I’ll leave you with this tantalizing list of data gathered in the Calhoun County, Georgia tax list of 1873: first, it enumerates whites, children, the blind/deaf/dumb, dentists, auctioneers, and those who have ten-pin alleys, pool tables and skating rinks. Then, real estate is assessed in detail. Finally, each person’s amount of money, investments, merchandise, household furniture, and investment in manufacturing is assessed.

As you can see, it can pay you big to invest time in looking for your ancestor’s tax records! Just make sure that if you’re here in the U.S., you’ve got your own taxes out of the way before you go searching for someone else’s.

Genealogy Gems Podcast and Family HistoryLike this post? Look around on the Genealogy Gems website! We have lots more free content to offer, including our flagship Genealogy Gems podcast, an online radio show that brings you the best “gems” in genealogy how-tos, inspiration and fun. We have more than 1.5 million downloads worldwide: listen and you’ll see  why!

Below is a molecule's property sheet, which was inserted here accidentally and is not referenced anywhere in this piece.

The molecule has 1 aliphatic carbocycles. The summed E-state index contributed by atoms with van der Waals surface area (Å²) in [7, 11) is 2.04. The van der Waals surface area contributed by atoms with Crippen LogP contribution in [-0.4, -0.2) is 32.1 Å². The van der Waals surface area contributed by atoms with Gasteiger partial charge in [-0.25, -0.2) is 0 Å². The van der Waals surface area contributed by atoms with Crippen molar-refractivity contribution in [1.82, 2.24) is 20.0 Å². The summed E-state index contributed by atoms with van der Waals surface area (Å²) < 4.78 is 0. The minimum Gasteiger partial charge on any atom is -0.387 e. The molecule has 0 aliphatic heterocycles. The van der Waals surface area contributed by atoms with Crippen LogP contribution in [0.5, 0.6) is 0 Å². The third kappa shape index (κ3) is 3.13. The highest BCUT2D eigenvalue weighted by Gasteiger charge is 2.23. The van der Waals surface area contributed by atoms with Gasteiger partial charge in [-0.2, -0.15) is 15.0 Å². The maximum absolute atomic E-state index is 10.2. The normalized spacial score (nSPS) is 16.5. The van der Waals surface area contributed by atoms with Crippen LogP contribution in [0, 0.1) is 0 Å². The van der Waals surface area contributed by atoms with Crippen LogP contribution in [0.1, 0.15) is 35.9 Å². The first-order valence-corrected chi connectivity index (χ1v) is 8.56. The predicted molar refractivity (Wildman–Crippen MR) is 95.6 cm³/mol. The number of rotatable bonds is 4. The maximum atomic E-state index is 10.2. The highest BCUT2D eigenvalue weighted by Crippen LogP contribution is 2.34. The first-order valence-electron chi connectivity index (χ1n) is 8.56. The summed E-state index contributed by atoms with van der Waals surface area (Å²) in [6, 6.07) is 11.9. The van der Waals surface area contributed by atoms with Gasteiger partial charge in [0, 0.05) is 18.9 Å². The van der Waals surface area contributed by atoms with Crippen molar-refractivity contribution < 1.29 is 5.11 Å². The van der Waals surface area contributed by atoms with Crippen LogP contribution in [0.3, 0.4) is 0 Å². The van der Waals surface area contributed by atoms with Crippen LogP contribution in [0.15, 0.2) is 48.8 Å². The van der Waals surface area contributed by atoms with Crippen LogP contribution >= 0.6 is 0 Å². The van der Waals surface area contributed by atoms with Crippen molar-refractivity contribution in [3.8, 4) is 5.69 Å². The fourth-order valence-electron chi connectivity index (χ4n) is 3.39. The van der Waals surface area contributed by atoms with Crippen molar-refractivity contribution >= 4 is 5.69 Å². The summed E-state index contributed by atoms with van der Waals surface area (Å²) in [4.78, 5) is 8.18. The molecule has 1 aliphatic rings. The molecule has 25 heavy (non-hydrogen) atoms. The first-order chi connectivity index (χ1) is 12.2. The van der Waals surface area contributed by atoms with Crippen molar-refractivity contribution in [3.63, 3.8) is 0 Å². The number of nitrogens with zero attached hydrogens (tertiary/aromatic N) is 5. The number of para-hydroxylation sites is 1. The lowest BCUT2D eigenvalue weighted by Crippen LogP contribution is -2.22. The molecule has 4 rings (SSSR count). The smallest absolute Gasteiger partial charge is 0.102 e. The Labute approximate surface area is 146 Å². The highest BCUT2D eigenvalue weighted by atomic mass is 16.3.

Find Your Confederate Civil War Soldiers

Confederate Fold 3

For the month of April, Fold3 is offering free access to its Confederate Civil War collections of more than 19 million records. Many of these are from the National Archives’ War Department Collection of Confederate Records: Confederate Compiled Service Records, Confederate citizens’ files and Confederate Casualty Reports. Whether you’re looking for specific Confederate Civil War soldiers or you’re just interested in history, these records are fascinating!

For example, there are compiled service records for “Galvanized Yankees,” or Confederate prisoners-of-war who obtained a release by enlisting in the Union army. Many of these files have the soldier’s declaration of “Volunteer Enlistment” and an oath of allegiance to the United States. You have to wonder what each man was thinking and feeling as he signed these papers. How did his Union enlistment go? How did his family and community react? If he survived the war, how was his life afterward affected by that choice? There are stories behind every record–and Civil War records are some of the most compelling.

You’ll also find other interesting records in this collection, many created post-war: the Confederate Amnesty Papers, Confederate Navy Subject File, papers relating to the Civil War Subversion Investigations, and files of the Southern Claims Commission.